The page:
Easier to see the problem once it's in front of you, rather than far in the distance. I've never been good on detail in the distance. I usually see the shapes that they should be - and the shapes that they cannot be - but tying down detail is often harder. Often isolating the distant problem and tackling it directly helps. Logically I should have started by defining the cut and paste model, therefore, and trying to decide on focus issues.

I had previously done a lot of work with Cut-and-Paste - one of the big reviews during RISC OS 4 development was of the support for clipboard within applications. Somewhere there is a big text file containing a list of every single application which supported the protocol, whether released, test tool, or prototypes written by myself or others for diagnostics, and giving their conformance to the protocol and particular problems interacting with other applications. So I knew the protocol pretty well, and never felt a need to go further than that (it's tricky but needs thought).

The focus issue was probably impossible to resolve to everyone's satisfaction without making everything optional, which increased the diversity and number of tests that were required. I had previously played with enforcing focus-stacking so that you could always return to a previous focus window when the one you were finished with closed, with varying degrees of success. In generally such attempts were made more difficult by applications that tried to perform the same kind of stacking themselves. If applications were to just set the focus and never try to restore to another location, then all was well. Similarly, the restoration of focus when you complete an operation - other than a menu operation - was generally unexpected, so you often found that you were trying to put the focus where it had already appeared.

Amusingly, one of the experimental features that was found to interact badly with some applications did effectively that - if you tried an Alt-click rename of a file it could restore the focus back to the parent window. However this had particular issues if the focus was taken from a transient dialogue box as the focus would not return properly. That feature was, like the keyboard navigation, left disabled until it could be either fixed, or made less confusing.

Anyhow, aside from having played with, and understanding, some of the issues that I had raised, I ignored many of them and charged on with adding some keyboard support.

I chose a simple model where the focus could be given to a Filer window, and would initially start having highlighted no items (focus on window, no object highlighted). The would effectively be item 0, just top-left of the first item in the window, logically. Pressing the cursor keys would control the highlight, so that either the first or the last item became highlighted. There was no way to restore back to no-highlight, except by moving the focus elsewhere.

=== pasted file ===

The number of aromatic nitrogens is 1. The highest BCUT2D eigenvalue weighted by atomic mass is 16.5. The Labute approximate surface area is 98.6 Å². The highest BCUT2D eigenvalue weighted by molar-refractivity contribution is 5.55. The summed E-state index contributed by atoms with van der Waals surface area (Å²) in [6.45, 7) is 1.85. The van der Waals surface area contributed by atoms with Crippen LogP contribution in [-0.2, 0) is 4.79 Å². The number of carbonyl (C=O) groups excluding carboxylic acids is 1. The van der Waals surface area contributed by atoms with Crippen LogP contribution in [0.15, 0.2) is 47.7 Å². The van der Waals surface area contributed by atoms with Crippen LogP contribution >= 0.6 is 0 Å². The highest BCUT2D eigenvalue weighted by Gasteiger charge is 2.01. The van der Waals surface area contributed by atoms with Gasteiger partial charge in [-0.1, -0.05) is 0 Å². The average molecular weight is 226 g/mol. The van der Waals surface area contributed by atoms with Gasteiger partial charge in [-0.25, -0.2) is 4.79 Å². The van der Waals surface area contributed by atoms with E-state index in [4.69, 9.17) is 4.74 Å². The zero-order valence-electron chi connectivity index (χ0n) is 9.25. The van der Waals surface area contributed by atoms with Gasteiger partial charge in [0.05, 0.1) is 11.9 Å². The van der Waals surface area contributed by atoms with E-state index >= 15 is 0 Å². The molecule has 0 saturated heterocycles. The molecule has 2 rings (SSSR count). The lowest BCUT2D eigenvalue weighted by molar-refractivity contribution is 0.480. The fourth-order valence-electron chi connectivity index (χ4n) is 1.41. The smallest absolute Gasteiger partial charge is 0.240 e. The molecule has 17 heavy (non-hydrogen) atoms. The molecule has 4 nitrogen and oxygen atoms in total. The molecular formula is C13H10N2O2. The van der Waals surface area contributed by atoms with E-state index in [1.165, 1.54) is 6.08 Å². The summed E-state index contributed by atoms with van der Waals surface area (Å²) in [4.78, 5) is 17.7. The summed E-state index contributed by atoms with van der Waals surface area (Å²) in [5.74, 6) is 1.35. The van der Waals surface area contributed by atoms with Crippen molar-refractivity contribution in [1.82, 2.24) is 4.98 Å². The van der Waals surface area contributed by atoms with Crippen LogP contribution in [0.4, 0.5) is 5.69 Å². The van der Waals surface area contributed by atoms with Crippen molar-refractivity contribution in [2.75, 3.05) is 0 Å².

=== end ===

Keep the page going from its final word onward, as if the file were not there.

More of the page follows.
The highlight itself used a dashed box - the same way that I had presented the highlight in !AMFiler. Obviously !AMFiler provided a lot of the playground to try out different key combinations previously. I had played with using a solid background, with !AMFiler, but this looked garish and was soon abandoned. At no point with Filer did I consider that the highlight was a selected item, and similarly, moving the highlight would not discard the selection (q.v. icon selection model in the Wimp, where this was configurable).

New scrolling operations were required so that it was possible to highlight an item, and for it stay in the visible Filer window. Not particularly complex, but important from a user experience point of view. And there was a need for 'search as you type' - a vital feature that had to be right or it would just annoy. This was partially implemented, and would jump you to the matching name that you typed - so long as you typed it quite quickly. Pausing for more than a second would clear the text from the buffer.

There should have been a feedback on the search, though - an indication of what you had typed. This hadn't been done because the basic implementation worked and the whole feature was incomplete. When working out the key bindings, it seemed reasonable to use backspace to go up a directory. However, this made for a frustrating experience when using search-as-you-type. If you forgot that backspace moved to the parent and used it to correct a mistake in the search-as-you-type, you would find yourself cursing as the window changed under you.

The bindings themselves were mostly those that seemed sensible, and which could be implemented easily. In many cases the operations already existed as menu items, so just making them triggerable from a key press was relatively easy. However, the bindings were fixed. So if (I can't remember the way I set it up) 'change sort order' was on ctrl-S, that was the way that it stayed. This had issues in other languages, as 'S' might not be at all obvious for 'sort' in that language.

Because of the Cut-and-Paste issue, there was no way to trigger the delete or copy operations.

Like a few other features, this option was left disabled in all releases I made because it was just too unfinished. It had reached a useful point but needed those rough and missing areas to be smoothed and filled in properly, rather than delivering something half-baked that needed to be reworked later.